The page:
In all I was able to recover 20 of the 21 floppies with no errors at all, which amazed me as I was expecting them to have degraded over time (especially as one box was just a flimsy cardboard box). I was hoping to have original B source code from HoneyBoard (the bulletin board that Alan Cox and others I knew there wrote) and AberMUD from the Honeywell L66 but sadly that doesn’t appear to be the case. There are 3 B programs but one is just just 3 lines (calling a drl) and the other two appear to be two versions of some sort of shell which I didn’t write as the first has a btidy timestamp from April 1987, before I arrived at Aberystwyth.

The 21st disk was completely unreadable – the drive didn’t seem to want to acknowledge its existence and ddrescue couldn’t see anything as the floppy driver in the kernel couldn’t get the drive to provide any data. I might try ddrescue’s mode of copying data in reverse to see if that manages any better..

Anglo-Saxon Hoard Discovered in Mercia

A metal detectorist has discovered a hoard of precious items (now declared treasure under the Treasure Act 1996) in land that was once part of the Anglo-Saxon kingdom of Mercia in England. Archaeologists were called in and recorded around 1500 items altogether, with around half being precious metals and gems.

It looks phenomenal, and is far larger than the hoard found at the Sutton Hoo ship burials which itself was impressive enough. What is really interesting to me is that these are often fragments of larger items and even the whole items haven’t been treated with care by whoever assembled the hoard – crosses are folded up for example – indicating that it was the previous metals and gems rather than items themselves that were valued. One of the experts who examined the hoard wrote:

The material is predominantly associated with war – swords, sword fittings, bits of helmets and the like – but all the precious metalwork has been stripped. That means they’re not treasuring the objects as wholes, they’re taking the precious metals off and keeping them.

Basically it looks like the collector of this was an Anglo-Saxon magpie, on a massive scale! πŸ™‚

I’m glad to see that this is a case where the Treasure Act and the Portable Antiquities Scheme worked out really well; the find was reported immediately allowing archaeologists to excavate the items in situ and record all the vital information that lets us put these items into the wider context which is otherwise lost if these things are just ripped out of the ground and disappear into a private collection or onto the black market. All too often we are losing that valuable information about our past forever when that happens. So big props to the finder and the landowner for doing the right thing (not to mention they’re up for a massive reward, which is also the right thing to do).

Time Team – Friars Wash – Post Excavation Report

Having just watched the first showing of the Time Team Friars Wash dig on the ABC I went searching for any post excavation reports and managed to find one on Scribd written by Wessex Archaeology (where W.A. seem to be putting up a number of reports) which has some interesting follow ups to what’s seen in the program, for instance:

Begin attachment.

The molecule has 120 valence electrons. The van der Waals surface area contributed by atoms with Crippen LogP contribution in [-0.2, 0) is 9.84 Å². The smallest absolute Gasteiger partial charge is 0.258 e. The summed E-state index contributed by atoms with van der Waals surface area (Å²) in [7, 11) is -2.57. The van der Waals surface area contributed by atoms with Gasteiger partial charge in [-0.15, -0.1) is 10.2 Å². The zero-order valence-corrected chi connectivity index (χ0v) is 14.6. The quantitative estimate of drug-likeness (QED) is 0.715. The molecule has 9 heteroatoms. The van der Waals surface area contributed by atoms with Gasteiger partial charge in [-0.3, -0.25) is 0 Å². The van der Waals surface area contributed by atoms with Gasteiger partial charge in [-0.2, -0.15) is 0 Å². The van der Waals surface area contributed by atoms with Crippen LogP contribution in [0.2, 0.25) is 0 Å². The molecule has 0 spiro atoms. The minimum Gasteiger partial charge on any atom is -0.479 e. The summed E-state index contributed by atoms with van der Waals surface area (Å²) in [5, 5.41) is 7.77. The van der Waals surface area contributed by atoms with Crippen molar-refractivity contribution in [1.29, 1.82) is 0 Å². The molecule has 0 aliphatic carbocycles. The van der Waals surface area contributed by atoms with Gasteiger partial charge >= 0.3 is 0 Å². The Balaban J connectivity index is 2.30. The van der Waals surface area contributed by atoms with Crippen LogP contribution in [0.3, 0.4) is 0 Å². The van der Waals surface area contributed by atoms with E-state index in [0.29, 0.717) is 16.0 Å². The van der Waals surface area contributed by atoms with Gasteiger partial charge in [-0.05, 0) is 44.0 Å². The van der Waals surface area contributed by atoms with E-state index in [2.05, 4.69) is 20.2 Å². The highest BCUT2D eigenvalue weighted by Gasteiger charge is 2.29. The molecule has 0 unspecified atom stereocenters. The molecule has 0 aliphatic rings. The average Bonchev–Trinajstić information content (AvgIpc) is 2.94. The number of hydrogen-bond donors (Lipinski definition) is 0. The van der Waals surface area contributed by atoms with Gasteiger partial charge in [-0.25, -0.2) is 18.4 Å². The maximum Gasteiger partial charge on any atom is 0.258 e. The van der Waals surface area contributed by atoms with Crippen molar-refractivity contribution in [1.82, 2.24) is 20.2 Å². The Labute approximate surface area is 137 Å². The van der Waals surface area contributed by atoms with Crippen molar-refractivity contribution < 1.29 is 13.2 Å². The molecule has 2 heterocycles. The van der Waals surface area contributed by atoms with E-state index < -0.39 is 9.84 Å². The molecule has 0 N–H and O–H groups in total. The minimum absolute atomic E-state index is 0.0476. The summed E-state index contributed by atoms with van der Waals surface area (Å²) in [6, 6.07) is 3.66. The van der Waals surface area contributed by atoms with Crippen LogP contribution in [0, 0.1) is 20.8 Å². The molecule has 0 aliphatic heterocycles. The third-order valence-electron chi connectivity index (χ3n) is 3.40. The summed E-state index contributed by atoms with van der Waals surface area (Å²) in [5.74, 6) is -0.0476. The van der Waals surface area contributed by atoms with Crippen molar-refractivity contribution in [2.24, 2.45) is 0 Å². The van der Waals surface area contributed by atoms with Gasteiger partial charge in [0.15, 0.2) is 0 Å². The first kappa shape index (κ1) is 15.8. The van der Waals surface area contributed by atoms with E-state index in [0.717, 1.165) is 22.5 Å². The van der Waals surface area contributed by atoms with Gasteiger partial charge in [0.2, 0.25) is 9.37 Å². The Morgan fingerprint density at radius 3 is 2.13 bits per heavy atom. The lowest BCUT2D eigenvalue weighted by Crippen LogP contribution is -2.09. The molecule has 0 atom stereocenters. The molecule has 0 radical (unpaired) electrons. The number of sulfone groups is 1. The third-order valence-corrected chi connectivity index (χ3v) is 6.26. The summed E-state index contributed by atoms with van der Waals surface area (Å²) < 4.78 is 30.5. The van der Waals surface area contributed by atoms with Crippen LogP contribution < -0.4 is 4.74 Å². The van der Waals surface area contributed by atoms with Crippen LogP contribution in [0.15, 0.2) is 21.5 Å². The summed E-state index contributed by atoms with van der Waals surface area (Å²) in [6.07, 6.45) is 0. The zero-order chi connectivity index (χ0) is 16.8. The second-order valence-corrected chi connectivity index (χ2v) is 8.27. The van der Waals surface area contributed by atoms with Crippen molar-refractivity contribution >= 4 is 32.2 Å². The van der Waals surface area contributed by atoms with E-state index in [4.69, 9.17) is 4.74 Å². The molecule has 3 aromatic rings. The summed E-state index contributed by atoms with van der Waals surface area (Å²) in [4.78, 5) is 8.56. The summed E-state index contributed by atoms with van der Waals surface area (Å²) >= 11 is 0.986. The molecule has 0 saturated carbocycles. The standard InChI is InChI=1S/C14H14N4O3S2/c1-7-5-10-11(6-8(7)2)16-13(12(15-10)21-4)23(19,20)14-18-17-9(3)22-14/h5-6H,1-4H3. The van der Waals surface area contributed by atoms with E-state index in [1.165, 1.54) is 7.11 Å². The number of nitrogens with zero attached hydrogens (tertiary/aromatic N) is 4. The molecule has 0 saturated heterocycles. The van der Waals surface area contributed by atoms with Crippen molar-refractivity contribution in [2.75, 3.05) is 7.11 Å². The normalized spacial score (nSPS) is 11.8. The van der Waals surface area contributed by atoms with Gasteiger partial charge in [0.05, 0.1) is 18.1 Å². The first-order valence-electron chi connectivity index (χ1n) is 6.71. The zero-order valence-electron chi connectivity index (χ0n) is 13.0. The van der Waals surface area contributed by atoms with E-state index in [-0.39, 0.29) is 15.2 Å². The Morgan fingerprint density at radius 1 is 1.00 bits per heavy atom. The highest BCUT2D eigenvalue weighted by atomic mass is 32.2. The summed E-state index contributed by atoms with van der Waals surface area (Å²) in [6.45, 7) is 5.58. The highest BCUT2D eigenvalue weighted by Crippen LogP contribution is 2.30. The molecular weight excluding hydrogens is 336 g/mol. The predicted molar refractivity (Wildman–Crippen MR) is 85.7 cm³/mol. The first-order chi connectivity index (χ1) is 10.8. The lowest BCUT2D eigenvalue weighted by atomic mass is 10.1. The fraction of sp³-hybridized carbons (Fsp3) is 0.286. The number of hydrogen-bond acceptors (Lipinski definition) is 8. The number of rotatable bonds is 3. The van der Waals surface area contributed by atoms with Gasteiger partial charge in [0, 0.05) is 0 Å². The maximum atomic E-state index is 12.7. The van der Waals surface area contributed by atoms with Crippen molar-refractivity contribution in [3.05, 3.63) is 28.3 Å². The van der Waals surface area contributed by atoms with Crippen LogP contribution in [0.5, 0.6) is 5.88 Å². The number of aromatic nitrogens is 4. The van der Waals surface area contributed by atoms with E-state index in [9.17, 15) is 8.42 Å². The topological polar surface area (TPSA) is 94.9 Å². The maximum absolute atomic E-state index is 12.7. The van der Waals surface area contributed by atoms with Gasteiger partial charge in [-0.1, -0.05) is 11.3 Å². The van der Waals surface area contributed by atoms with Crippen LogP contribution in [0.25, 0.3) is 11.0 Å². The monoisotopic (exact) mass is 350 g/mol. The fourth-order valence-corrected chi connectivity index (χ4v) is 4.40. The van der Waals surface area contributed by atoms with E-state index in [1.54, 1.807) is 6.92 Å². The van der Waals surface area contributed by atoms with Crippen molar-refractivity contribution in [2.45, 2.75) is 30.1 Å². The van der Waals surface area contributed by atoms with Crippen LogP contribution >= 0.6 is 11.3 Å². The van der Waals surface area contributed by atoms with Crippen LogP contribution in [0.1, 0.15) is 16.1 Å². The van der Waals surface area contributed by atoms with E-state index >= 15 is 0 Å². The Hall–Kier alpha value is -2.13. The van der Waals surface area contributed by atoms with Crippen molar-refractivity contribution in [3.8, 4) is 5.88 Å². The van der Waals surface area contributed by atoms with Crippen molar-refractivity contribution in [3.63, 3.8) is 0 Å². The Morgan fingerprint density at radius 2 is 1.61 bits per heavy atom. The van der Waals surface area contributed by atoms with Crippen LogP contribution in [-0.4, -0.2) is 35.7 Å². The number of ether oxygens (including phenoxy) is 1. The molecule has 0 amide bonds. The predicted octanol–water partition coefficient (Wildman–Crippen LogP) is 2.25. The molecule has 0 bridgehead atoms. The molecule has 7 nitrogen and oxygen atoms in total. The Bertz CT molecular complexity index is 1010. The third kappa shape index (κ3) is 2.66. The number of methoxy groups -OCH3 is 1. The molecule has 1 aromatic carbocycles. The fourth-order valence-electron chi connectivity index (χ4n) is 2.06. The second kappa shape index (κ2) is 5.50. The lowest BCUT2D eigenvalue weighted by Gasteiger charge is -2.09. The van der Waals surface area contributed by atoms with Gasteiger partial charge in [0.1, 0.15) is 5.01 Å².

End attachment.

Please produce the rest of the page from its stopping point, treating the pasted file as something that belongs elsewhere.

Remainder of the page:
• It now appears there were likely three temples and an ancillary building, not the four temples talked about (and even then they’re not sure whether the circular building was a temple or a shrine).
  • The lead items thought to be “curses” (lead sheets with writing folded up and deposited at temples) turned out to be, sadly, more likely fishing weights as they were not comparable with previously found “curses”.
  • Whilst they found a lot of coins in Trench 4 (22 all up) calling them a hoard is apparently “tentative”.
  • There are apparently no “direct parallels” of the enamelled broach they found, and it could be 2nd century CE.
  • They found 7 (fragmented) pig jawbones in the sondage through the floor in Trench 1!
  • The closest parallel to the dual temple structure is at Mont de Sene in Burgundy

You can download the PDF of the report if you login to Scribd (they support OpenID, but not OpenID redirections like WP-Yaddis can do to, etc).

Chillies are old news..

..about 6,000 year old news in fact!

Archaeologists in Ecuador have found evidence that chillies were used in cooking more than 6,000 years ago. […] The team of scientists who made the discovery in a tropical lowland area say the spice must have been transported over the Andes to what is now Ecuador as the chillies only grew naturally to the east of the mountain range.

The BBC also has a nice chilli recipe site which includes recipes for chocolate and chilli ice cream and chocolate chilli crème brûlée!

Time Team on the ABC!

One of the things I miss moving from the UK to Aus was the TV, here we’ve only really got 2 channels worth watching (ABC and SBS), the commercial channels are awful – poor content, poor presentation and (deliberately) poor timekeeping – fortunately I’ve never watched a lot of TV!

One of the gems of UK TV is Time Team from Channel 4, an archaeology program showcasing a 3 day excavation from random peoples gardens where interesting artifacts have been found to prominent archaeological sites. A great bunch of characters and always interesting and I’ve missed it a lot.

But now it’s arrived down under! The ABC are showing it on TV on Tuesday nights at 6:10pm (though I missed the first one through being at a LUV meeting). Can’t wait!

Time Team team